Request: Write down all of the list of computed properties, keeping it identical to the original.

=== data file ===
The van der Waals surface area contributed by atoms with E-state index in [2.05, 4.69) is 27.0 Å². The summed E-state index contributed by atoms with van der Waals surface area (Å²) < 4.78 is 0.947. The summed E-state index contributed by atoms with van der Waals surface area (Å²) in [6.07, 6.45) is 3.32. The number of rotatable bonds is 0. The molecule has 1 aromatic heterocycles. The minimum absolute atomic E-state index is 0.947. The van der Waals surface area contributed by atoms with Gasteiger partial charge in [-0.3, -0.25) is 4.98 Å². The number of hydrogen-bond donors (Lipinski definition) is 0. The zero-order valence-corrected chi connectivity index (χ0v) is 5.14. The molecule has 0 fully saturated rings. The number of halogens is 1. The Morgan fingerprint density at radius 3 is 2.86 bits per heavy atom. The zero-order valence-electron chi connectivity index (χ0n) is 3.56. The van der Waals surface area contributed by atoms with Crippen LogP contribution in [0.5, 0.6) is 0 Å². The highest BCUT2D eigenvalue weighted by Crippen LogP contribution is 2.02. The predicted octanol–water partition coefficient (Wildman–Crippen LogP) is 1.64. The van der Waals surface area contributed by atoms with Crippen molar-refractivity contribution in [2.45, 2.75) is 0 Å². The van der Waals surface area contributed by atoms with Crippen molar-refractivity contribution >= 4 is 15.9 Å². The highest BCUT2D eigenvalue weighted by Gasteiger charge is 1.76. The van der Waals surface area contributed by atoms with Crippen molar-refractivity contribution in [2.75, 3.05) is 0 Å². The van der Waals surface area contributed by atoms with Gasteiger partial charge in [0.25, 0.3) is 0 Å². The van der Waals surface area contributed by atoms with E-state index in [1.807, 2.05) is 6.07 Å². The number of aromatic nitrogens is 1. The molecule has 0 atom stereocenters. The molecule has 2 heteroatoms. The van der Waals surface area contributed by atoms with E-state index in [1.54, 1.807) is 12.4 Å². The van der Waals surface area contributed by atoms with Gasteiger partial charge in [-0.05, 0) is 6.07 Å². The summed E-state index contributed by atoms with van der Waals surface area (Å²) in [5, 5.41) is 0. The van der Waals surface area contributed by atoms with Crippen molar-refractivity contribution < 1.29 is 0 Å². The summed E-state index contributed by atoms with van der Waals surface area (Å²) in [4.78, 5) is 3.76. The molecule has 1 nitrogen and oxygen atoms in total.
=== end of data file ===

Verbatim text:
The van der Waals surface area contributed by atoms with E-state index in [2.05, 4.69) is 27.0 Å². The summed E-state index contributed by atoms with van der Waals surface area (Å²) < 4.78 is 0.947. The summed E-state index contributed by atoms with van der Waals surface area (Å²) in [6.07, 6.45) is 3.32. The number of rotatable bonds is 0. The molecule has 1 aromatic heterocycles. The minimum absolute atomic E-state index is 0.947. The van der Waals surface area contributed by atoms with Gasteiger partial charge in [-0.3, -0.25) is 4.98 Å². The number of hydrogen-bond donors (Lipinski definition) is 0. The zero-order valence-corrected chi connectivity index (χ0v) is 5.14. The molecule has 0 fully saturated rings. The number of halogens is 1. The Morgan fingerprint density at radius 3 is 2.86 bits per heavy atom. The zero-order valence-electron chi connectivity index (χ0n) is 3.56. The van der Waals surface area contributed by atoms with Crippen LogP contribution in [0.5, 0.6) is 0 Å². The highest BCUT2D eigenvalue weighted by Crippen LogP contribution is 2.02. The predicted octanol–water partition coefficient (Wildman–Crippen LogP) is 1.64. The van der Waals surface area contributed by atoms with Crippen molar-refractivity contribution in [2.45, 2.75) is 0 Å². The van der Waals surface area contributed by atoms with Crippen molar-refractivity contribution >= 4 is 15.9 Å². The highest BCUT2D eigenvalue weighted by Gasteiger charge is 1.76. The van der Waals surface area contributed by atoms with Crippen molar-refractivity contribution in [2.75, 3.05) is 0 Å². The van der Waals surface area contributed by atoms with Gasteiger partial charge in [0.25, 0.3) is 0 Å². The van der Waals surface area contributed by atoms with E-state index in [1.807, 2.05) is 6.07 Å². The number of aromatic nitrogens is 1. The molecule has 0 atom stereocenters. The molecule has 2 heteroatoms. The van der Waals surface area contributed by atoms with E-state index in [1.54, 1.807) is 12.4 Å². The van der Waals surface area contributed by atoms with Gasteiger partial charge in [-0.05, 0) is 6.07 Å². The summed E-state index contributed by atoms with van der Waals surface area (Å²) in [5, 5.41) is 0. The van der Waals surface area contributed by atoms with Crippen molar-refractivity contribution < 1.29 is 0 Å². The summed E-state index contributed by atoms with van der Waals surface area (Å²) in [4.78, 5) is 3.76. The molecule has 1 nitrogen and oxygen atoms in total.